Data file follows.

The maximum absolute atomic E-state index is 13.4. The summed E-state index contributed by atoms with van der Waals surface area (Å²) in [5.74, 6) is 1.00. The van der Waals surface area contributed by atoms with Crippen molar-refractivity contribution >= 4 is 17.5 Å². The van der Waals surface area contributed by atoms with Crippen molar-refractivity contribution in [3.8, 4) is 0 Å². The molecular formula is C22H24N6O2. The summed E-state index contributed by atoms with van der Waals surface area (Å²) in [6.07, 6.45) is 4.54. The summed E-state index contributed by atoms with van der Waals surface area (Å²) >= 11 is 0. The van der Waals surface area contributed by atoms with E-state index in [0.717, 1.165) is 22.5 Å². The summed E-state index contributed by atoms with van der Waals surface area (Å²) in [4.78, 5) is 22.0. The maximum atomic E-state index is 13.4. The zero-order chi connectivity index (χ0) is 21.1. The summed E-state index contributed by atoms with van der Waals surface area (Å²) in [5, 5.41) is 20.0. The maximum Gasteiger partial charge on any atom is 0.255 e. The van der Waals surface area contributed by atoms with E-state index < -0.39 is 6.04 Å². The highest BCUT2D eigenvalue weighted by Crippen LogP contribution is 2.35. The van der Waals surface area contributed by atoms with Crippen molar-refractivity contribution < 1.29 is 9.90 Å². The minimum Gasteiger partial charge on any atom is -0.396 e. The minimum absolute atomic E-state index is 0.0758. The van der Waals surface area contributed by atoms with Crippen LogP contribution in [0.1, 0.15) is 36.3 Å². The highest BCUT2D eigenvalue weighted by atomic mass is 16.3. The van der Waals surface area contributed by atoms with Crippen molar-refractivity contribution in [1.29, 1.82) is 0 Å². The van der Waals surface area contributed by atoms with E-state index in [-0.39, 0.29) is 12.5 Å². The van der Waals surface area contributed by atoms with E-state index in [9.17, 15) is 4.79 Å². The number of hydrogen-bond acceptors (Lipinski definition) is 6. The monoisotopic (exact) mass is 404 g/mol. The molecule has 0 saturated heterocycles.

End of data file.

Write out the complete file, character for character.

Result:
The maximum absolute atomic E-state index is 13.4. The summed E-state index contributed by atoms with van der Waals surface area (Å²) in [5.74, 6) is 1.00. The van der Waals surface area contributed by atoms with Crippen molar-refractivity contribution >= 4 is 17.5 Å². The van der Waals surface area contributed by atoms with Crippen molar-refractivity contribution in [3.8, 4) is 0 Å². The molecular formula is C22H24N6O2. The summed E-state index contributed by atoms with van der Waals surface area (Å²) in [6.07, 6.45) is 4.54. The summed E-state index contributed by atoms with van der Waals surface area (Å²) >= 11 is 0. The van der Waals surface area contributed by atoms with E-state index in [0.717, 1.165) is 22.5 Å². The summed E-state index contributed by atoms with van der Waals surface area (Å²) in [4.78, 5) is 22.0. The maximum atomic E-state index is 13.4. The zero-order chi connectivity index (χ0) is 21.1. The summed E-state index contributed by atoms with van der Waals surface area (Å²) in [5, 5.41) is 20.0. The maximum Gasteiger partial charge on any atom is 0.255 e. The van der Waals surface area contributed by atoms with E-state index < -0.39 is 6.04 Å². The highest BCUT2D eigenvalue weighted by Crippen LogP contribution is 2.35. The van der Waals surface area contributed by atoms with Crippen molar-refractivity contribution < 1.29 is 9.90 Å². The minimum Gasteiger partial charge on any atom is -0.396 e. The minimum absolute atomic E-state index is 0.0758. The van der Waals surface area contributed by atoms with Crippen LogP contribution in [0.1, 0.15) is 36.3 Å². The highest BCUT2D eigenvalue weighted by atomic mass is 16.3. The van der Waals surface area contributed by atoms with Crippen molar-refractivity contribution in [1.29, 1.82) is 0 Å². The van der Waals surface area contributed by atoms with E-state index in [-0.39, 0.29) is 12.5 Å². The van der Waals surface area contributed by atoms with E-state index in [9.17, 15) is 4.79 Å². The number of hydrogen-bond acceptors (Lipinski definition) is 6. The monoisotopic (exact) mass is 404 g/mol. The molecule has 0 saturated heterocycles.